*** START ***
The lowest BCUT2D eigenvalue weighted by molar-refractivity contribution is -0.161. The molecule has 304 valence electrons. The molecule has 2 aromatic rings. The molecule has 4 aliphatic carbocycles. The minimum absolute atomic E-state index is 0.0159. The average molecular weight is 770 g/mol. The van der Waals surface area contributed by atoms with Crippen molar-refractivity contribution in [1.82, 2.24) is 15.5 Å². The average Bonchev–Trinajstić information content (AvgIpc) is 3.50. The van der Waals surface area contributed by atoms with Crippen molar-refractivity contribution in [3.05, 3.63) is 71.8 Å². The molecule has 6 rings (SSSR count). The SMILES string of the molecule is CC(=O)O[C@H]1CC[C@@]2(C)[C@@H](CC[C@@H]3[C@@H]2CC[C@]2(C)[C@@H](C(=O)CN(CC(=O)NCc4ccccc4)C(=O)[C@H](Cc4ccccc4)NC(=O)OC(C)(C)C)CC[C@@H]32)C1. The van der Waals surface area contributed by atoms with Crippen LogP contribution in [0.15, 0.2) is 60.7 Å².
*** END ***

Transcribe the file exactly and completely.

The lowest BCUT2D eigenvalue weighted by molar-refractivity contribution is -0.161. The molecule has 304 valence electrons. The molecule has 2 aromatic rings. The molecule has 4 aliphatic carbocycles. The minimum absolute atomic E-state index is 0.0159. The average molecular weight is 770 g/mol. The van der Waals surface area contributed by atoms with Crippen molar-refractivity contribution in [1.82, 2.24) is 15.5 Å². The average Bonchev–Trinajstić information content (AvgIpc) is 3.50. The van der Waals surface area contributed by atoms with Crippen molar-refractivity contribution in [3.05, 3.63) is 71.8 Å². The molecule has 6 rings (SSSR count). The SMILES string of the molecule is CC(=O)O[C@H]1CC[C@@]2(C)[C@@H](CC[C@@H]3[C@@H]2CC[C@]2(C)[C@@H](C(=O)CN(CC(=O)NCc4ccccc4)C(=O)[C@H](Cc4ccccc4)NC(=O)OC(C)(C)C)CC[C@@H]32)C1. The van der Waals surface area contributed by atoms with Crippen LogP contribution in [0.15, 0.2) is 60.7 Å².